Sunday, June 26, 2011

Better Questions

A conversation with friends this week left me searching for a paragraph in a book I read forty years ago as a young student. I found it, as if I always knew it was there. It's from Voices in the Wilderness by John Bowden.

There is a point, he writes, at which our ultimate questions turn round and question us. He then goes on to quote Peter L Berger:

A child wakes up in the night, perhaps from a bad dream, and finds himself surrounded by darkness, alone, beset by nameless threats. At such a moment the contours of trusted reality are blurred or invisible, and in the terror of incipient chaos the child cries out for his mother. It is hardly an exaggeration to say at this moment, the mother is being invoked as a high priestess of protective order. It is she (and, in many cases, she alone) who has the power to banish the chaos and to restore the benign shape of the world. And, of course, any good mother will do just that. She will take the child and cradle him in the timeless gesture of the Magna Mater who became our Madonna. She will turn on a lamp, perhaps, which will encircle the scene with a warm glow of reassuring light. She will speak or sing to the child, and the content of this communication will invariably be the same - 'Don't be afraid - everything is in order, everything is alright.' If all goes well, the child will be reassured, his trust in reality recovered, and in this trust he will return to sleep.

Bowden then continues:

A common enough scene, yet it raises one of those questions fundamental to our very existence. Is what the mother says true, or is she lying to the child? The mother's actions are true only if there is some truth to the religious understanding of human existence. For if reality is limited to the natural reality that we see around us, then the reassurance given to the child, as it may be given to other people in other situations, even on a deathbed or by a graveside, is ultimately a lie. For all is not well. The terror which the child is experiencing is the ultimate reality, and the reassurance given is no more than a diversion. At the heart of the process which is essential to the making of a human person, at one of the most crucial moments of trust, there is a lie.

Since my earliest years as a student of theology and throughout my training for ordination in the Church of England it has seemed to me as though psychological forces have been at work to deflect attention away from this ultimate and existential kind of question and towards issues pertaining to society and politics. Religion has come to be seen as valuable only insofar as it enables human beings to live together in peace and with justice - the more peace and justice in the world, the more firmly established, the less we need religion at all.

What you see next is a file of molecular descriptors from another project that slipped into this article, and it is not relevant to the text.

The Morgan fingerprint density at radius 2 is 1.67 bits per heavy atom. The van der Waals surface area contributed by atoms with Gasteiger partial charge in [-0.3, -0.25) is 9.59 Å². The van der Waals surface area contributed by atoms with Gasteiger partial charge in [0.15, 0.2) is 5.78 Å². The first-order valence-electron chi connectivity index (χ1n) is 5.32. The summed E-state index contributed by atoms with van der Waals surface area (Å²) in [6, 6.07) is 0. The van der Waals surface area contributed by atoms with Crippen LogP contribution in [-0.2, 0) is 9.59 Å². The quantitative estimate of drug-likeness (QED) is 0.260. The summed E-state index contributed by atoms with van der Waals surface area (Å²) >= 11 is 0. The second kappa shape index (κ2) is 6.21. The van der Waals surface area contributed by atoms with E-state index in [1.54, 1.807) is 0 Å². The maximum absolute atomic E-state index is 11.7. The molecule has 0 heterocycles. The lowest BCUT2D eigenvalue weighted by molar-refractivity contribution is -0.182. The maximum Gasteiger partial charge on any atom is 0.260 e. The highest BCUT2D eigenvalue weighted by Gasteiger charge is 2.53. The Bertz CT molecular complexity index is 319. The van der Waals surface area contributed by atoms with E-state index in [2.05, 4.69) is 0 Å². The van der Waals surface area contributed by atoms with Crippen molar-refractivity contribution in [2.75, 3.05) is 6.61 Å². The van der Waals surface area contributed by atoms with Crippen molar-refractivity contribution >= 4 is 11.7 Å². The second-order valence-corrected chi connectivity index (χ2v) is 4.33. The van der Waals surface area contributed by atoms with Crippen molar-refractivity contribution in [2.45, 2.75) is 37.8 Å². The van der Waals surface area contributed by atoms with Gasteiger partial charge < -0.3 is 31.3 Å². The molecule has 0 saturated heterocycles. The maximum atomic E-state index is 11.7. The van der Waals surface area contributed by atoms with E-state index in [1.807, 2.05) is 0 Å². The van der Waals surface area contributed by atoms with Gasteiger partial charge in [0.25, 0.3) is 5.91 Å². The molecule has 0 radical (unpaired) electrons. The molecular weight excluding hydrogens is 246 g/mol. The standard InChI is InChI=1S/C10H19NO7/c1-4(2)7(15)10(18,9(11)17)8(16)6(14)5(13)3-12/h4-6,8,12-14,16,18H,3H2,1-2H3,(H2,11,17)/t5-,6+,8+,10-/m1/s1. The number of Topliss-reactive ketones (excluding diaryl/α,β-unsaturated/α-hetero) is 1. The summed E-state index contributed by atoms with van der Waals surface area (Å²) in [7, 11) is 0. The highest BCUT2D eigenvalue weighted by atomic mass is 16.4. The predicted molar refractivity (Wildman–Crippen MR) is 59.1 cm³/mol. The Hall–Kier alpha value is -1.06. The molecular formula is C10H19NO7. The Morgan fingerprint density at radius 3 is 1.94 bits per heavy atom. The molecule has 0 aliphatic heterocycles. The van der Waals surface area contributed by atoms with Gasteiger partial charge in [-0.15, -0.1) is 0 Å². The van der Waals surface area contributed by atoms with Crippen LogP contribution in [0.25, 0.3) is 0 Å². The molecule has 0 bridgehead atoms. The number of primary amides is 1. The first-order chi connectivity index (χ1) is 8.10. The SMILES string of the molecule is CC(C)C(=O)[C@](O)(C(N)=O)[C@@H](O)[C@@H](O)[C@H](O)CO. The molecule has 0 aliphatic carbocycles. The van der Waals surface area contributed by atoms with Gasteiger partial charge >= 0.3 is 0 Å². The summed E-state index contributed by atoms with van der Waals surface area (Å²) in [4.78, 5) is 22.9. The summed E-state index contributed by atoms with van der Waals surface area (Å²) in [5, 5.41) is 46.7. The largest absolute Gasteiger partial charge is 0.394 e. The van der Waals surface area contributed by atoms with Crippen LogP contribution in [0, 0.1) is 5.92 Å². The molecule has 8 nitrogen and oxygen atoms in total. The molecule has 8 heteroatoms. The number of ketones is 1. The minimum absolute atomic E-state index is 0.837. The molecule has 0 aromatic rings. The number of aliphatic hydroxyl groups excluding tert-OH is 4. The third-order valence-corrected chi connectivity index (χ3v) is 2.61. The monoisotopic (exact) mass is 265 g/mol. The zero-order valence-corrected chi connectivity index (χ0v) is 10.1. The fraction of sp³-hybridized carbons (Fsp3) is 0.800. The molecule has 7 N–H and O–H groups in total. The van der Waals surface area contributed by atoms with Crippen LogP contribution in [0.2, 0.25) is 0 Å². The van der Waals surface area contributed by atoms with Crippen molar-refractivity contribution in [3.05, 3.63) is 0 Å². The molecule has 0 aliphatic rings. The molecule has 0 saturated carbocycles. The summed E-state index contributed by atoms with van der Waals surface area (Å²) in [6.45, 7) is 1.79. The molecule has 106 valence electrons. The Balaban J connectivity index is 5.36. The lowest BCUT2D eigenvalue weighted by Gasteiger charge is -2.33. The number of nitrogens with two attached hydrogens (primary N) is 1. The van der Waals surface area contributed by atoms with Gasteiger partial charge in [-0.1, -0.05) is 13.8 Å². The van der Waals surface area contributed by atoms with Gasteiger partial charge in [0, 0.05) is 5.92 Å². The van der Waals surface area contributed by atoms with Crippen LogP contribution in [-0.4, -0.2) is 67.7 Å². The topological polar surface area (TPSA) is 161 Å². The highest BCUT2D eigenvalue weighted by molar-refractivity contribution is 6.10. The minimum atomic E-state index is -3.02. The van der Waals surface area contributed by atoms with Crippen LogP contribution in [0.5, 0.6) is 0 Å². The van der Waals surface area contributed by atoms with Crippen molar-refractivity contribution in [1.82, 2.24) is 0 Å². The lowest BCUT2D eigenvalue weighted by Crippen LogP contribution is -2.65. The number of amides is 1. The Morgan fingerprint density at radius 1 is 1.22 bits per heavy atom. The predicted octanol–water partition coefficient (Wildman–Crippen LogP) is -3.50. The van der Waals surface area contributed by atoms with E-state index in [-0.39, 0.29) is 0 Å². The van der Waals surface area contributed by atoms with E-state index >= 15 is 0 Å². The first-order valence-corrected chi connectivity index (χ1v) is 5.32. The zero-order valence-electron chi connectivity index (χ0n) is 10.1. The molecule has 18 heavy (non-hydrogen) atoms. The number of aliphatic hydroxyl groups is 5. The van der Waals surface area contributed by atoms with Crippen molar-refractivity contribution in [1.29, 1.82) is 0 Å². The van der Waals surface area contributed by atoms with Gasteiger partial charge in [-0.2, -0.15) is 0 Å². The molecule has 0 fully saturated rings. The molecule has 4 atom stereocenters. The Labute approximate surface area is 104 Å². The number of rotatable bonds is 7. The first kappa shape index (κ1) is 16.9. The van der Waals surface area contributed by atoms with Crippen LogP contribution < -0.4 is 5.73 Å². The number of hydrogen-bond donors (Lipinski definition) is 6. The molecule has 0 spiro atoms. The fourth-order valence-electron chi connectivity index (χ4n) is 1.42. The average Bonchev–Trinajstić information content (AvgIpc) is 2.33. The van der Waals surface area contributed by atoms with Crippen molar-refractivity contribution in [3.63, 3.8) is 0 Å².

The above quotes from Berger and Bowden go some way to explain why I have never quite been won over by this new theology. I think that the older questions were better.

Tuesday, June 21, 2011

Ain't No Cure

Sally Vickers, the writer, is quoted as saying that there is no cure for being alive. I find these existential reflections ever more appealing. We have recently had a new baby born into our already extended family. I've come to see being born as being volunteered - for life.

At the same time my wife's eighty-nine year old father proudly, if naively, declares that he has never volunteered himself for anything. I suppose it could be said of his four children: he volunteered them.

The Makings of a Vicar

It was over forty years ago. I was leading worship in the parish where I served my first curacy. Two old ladies sat together in the congregation. One turned to the other and, slightly louder than seemed strictly necessary, pronounced, "He's the makings of a Vicar."

I have been striving manfully ever since to live up to that early acclamation. The burden of expectation, imagined and real, has sometimes been trickier than you might think.

For a while now I have not been what I would call a Sunday Christian. I haven't been in church regularly on Sunday for over ten years, since indeed I retired from professional ministry. I have been instead a kind of Tuesday Christian, until recently offering the Eucharist at noon in a local parish church and giving pastoral support as chaplain in a hospice and, more lately, a cathedral setting.

But not usually on Sunday.

Sunday feels to me like a day of celebration - resurrection, confidence, strong affirmation - a day to stand up and be counted - to fly the flag - a day for Christians to be at their best.

I feel that I am more of a Tuesday Christian - a marginal believer - a devout sceptic - a displaced person - a disappointed priest.

Wednesday, June 15, 2011


When Chris Jefferies, landlord of Joanna Yeates, was being held for questioning about her murder, a crime of which we now know he was entirely innocent, our daily tabloid newspapers wasted no time in revealing details about his hair-style, his dress, his manner, his taste in literature, his love of the Christan Bible and the Anglican Book of Common Prayer, in a blatant attempt to link these 'eccentricities' to the suspicion of his guilt.

Compare this with the lead story in today's Times, Young girls lured with drink were 'sold for sex'. The nine men accused are photographed and named. They are clearly of Asian background. What their religion might be we are not told. The seven teenage girls who were abused are simply described as from the small Staffordshire town of Wellington, near Telford, again without reference to their religion or ethnicity.

A word of advice to Mr Jefferies might be: If you don't want to attract the wrong sort of attention from the press, choose your religious affiliation more carefully - or at least keep quiet about it.